The following video presents on adolescent self-harm behaviors.

Featured presenters:
Licensed Clinical Psychologist

Paige Lembeck, M.A.
Graduate Student

Children's Hosptial & Medical Center
Omaha, Nebraska

Friday, July 5, 2013

Tips for Effective Co-Parenting

Many parents raise children together while living apart. This may be the result of co-parenting after a divorce or because the parents never married. When you have a child with someone, even after the relationship ends, your parenting relationship remains. You both remain parents and are responsibile for your child/children. This person is now your child’s other parent – someone your child loves, looks up to, and will likely take after in some ways – not your spouse or partner. Although you are no longer a couple, you are now a co-parent. To make the process easier, avoid calling the other parent your “ex” and refer to them as “the father or mother of your children”.

Below are some additional suggestions to have an effective co-parenting relationship:

·         Don’t project your feelings onto the child or assume the child has the same feelings as you towards the other parent.
o   Accept your own feelings and try to understand your child’s feelings.
o   Remember it is okay to ask the child why they feel a certain way.

·         Avoid sharing your personal feelings or loss related to the divorce.
o   With the end of the marriage comes the end of that sharing.
o   Separate your feelings from decisions and interactions about your child.

·         Fake it, til you make it”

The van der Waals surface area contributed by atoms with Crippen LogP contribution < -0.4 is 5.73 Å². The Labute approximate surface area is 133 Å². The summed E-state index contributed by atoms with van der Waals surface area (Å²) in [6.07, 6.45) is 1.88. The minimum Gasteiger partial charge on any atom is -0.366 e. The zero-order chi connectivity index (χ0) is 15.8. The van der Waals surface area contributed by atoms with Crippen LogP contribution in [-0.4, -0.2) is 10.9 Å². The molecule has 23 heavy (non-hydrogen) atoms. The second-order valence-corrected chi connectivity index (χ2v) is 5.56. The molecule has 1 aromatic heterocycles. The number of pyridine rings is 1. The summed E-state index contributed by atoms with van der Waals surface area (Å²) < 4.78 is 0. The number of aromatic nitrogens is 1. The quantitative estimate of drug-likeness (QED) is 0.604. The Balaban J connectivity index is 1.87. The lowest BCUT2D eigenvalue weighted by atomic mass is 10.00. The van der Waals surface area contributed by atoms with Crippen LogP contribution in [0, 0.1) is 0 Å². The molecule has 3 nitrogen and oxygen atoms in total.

o   Establish boundaries to help keep your feelings under control.
o   It is important to have some emotional distancing or disengagement
o   Imagine the other parent is your business partner. You have to be polite, have business like conversations, and work together to raise your child.

Preparing for the “Business Meeting”

In order to improve communication with the other parent, it is encouraged that you emotionally detach (and put your feelings aside) when interacting with each other. Respect the common ground you share that you both love your children and want the nest for them. The following suggestions or offered to help the “business of raising your children”.
  • Have regular meetings to share important information
  • Be polite, respectful, and business-like
  • Keep the conversation focused on the children
  • Avoid having the child as the “go-between” and carry messages
  • Be prepared and structure conversations
    •  Relay information about: emergencies, appointments, school, your child’s successes, or information about social activities. 

Follow me on Twitter @DrEarlTurner and on Facebook

Copyright 2013 Erlanger A. Turner, Ph.D.


The Quick Guide to Co-Parenting After Divorce: Three steps to your children’s healthy adjustment by Lisa Gabardi, Ph.D. 

Saturday, June 8, 2013

Sibling Rivalry: Tips to overcome sibling conflicts [Video]

If you’re a parent of more than one child, you probably have dealt with some conflict between your children. Most brothers and sisters experience some degree of jealousy or competition, and this can trigger arguments or fights. Dr. St. Germain (Omaha Children’s Hospital & Medical Center) discusses sibling rivalry and how parents can help manage difficulties.


Featured presenter:
Melissa L. St. Germain, M.D., FAAP

Children's Hosptial & Medical Center
Omaha, Nebraska

Wednesday, May 15, 2013